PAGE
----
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September 2010, Volume 40 Number 9 , p 9 - 10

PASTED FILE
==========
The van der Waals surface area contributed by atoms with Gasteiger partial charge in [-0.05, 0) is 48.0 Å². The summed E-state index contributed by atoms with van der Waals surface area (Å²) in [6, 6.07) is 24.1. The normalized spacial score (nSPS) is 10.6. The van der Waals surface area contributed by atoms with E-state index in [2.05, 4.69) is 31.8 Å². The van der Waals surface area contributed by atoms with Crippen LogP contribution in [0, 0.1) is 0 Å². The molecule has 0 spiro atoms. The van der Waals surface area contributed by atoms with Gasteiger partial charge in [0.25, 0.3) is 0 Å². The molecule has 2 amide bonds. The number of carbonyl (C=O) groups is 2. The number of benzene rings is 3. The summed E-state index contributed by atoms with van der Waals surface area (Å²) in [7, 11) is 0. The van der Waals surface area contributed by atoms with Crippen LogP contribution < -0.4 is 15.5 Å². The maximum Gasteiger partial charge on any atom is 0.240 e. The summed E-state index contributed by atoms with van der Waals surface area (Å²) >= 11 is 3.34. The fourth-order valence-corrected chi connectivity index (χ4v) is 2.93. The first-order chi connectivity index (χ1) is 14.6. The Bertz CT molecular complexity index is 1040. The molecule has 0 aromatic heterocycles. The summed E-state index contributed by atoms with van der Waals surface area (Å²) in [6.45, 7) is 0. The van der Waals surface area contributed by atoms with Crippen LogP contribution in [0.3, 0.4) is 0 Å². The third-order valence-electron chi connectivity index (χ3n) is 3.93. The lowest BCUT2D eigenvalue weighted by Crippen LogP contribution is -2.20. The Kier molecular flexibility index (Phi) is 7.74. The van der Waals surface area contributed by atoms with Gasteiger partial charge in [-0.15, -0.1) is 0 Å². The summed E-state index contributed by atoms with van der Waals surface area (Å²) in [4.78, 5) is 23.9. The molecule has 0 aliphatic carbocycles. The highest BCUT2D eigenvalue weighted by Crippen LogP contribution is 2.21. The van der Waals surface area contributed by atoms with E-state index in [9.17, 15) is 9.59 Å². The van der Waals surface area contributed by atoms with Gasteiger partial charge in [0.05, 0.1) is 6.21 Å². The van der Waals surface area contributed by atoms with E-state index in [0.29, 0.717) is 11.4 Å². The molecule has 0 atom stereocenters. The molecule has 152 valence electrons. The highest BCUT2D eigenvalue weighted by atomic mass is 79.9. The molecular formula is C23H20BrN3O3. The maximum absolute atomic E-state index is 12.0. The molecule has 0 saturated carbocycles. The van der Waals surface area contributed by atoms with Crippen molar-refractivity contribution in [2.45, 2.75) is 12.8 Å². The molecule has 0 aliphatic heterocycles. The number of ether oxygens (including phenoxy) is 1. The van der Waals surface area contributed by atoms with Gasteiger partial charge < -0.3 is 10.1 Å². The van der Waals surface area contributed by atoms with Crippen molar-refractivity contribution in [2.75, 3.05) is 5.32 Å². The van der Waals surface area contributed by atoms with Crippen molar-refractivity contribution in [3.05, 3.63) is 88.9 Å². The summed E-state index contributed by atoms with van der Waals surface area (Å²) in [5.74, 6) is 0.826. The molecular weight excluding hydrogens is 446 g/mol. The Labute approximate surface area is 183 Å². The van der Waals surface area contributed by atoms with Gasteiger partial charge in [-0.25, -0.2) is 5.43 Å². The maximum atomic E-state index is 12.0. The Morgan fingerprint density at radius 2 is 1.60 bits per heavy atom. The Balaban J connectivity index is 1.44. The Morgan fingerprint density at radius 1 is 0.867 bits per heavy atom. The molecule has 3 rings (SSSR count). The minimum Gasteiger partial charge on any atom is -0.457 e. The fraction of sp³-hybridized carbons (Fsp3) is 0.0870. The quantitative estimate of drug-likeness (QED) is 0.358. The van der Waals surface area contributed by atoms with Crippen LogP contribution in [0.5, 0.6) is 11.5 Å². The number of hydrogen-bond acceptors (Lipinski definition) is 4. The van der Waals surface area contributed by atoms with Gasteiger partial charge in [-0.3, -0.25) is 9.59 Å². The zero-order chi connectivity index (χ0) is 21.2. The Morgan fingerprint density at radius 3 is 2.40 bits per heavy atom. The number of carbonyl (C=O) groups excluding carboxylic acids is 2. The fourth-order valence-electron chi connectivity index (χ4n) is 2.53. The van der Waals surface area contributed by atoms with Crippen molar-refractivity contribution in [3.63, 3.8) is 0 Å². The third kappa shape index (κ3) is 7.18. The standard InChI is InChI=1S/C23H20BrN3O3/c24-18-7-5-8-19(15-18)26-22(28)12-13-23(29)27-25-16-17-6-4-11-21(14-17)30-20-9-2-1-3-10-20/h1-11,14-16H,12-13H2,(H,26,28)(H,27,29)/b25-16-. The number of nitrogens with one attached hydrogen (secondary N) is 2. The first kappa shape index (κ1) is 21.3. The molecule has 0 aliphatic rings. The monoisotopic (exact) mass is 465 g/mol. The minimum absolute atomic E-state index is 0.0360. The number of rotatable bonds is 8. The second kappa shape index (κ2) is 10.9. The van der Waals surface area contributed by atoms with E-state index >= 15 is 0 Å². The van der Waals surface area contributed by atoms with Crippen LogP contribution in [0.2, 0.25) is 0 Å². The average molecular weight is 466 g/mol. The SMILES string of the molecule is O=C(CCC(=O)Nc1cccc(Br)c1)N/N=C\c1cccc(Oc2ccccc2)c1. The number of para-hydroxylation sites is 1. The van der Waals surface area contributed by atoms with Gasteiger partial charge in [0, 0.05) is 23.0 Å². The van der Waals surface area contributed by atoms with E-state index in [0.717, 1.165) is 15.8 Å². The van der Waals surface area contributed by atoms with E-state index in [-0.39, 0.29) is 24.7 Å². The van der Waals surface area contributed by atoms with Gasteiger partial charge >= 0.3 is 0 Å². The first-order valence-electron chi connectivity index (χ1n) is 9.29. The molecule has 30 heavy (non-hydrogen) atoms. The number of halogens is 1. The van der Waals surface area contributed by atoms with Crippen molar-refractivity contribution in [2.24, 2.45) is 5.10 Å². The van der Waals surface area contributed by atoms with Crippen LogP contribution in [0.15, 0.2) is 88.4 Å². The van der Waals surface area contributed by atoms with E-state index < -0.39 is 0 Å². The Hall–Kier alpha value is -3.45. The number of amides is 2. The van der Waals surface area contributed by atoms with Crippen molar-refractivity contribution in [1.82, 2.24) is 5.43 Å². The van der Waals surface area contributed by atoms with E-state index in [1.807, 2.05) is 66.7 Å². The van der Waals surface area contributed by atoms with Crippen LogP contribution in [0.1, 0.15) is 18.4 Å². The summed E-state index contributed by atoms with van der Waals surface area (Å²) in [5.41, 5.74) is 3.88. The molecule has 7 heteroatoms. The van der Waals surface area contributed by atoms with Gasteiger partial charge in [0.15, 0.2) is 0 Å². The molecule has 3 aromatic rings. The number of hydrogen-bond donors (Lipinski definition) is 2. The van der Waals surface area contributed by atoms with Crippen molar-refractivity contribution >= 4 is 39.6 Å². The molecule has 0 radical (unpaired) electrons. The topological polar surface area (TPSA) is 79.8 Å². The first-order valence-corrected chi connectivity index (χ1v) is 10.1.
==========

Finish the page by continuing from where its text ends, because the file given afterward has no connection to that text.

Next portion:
My facility follows statewide standards for color-coded wristbands to prevent confusion and improve safety when patients are transferred within or between facilities. But there seems to be no consensus about how to handle multiple wristbands. Some patients have several color-coded wristbands in addition to their black-and-white hospital ID band—for example, a red band for allergy and a yellow band for fall risk. If all the bands weren't placed on the same arm, it's easy to overlook one.—J.D., MINN.Our consultant recommends placing all wristbands on the same arm, but she cautions that best practice still requires looking at both arms to be sure. And keep in mind that in some cases, you may find bands on an ankle instead of a wrist—for example, if bands would interfere with I.V. lines or if the patient removes bands placed on the arm.Cizek KE, Estrada N, Allen J, Elsholz T. A crystal-clear call to standardize color-coded wristbands. Nursing. 2010;40(5):57–59.Dangerous Confusion with color-coded wristbands. FDA Patient Safety News: Show #52; 2006. .I'm a new graduate working in a community hospital. My patient, who was receiving a heparin infusion, also needed I.V. fluids and an I.V. antibiotic. I checked the compatibility of the medications and fluids and found they were compatible. Rather than starting another peripheral venous access, I infused them via the same I.V. access, ensuring that each infused at the prescribed rate.The next day, I found that an event report had been filed for my action. My manager said, "We just don't do that here."All the references I checked said the drugs and fluids were compatible, the pharmacist confirmed that they're compatible, and the facility has no nursing policy either way. No one can explain what's unsafe about what I did. Is there an evidence-based reason for starting a second venous access, or should

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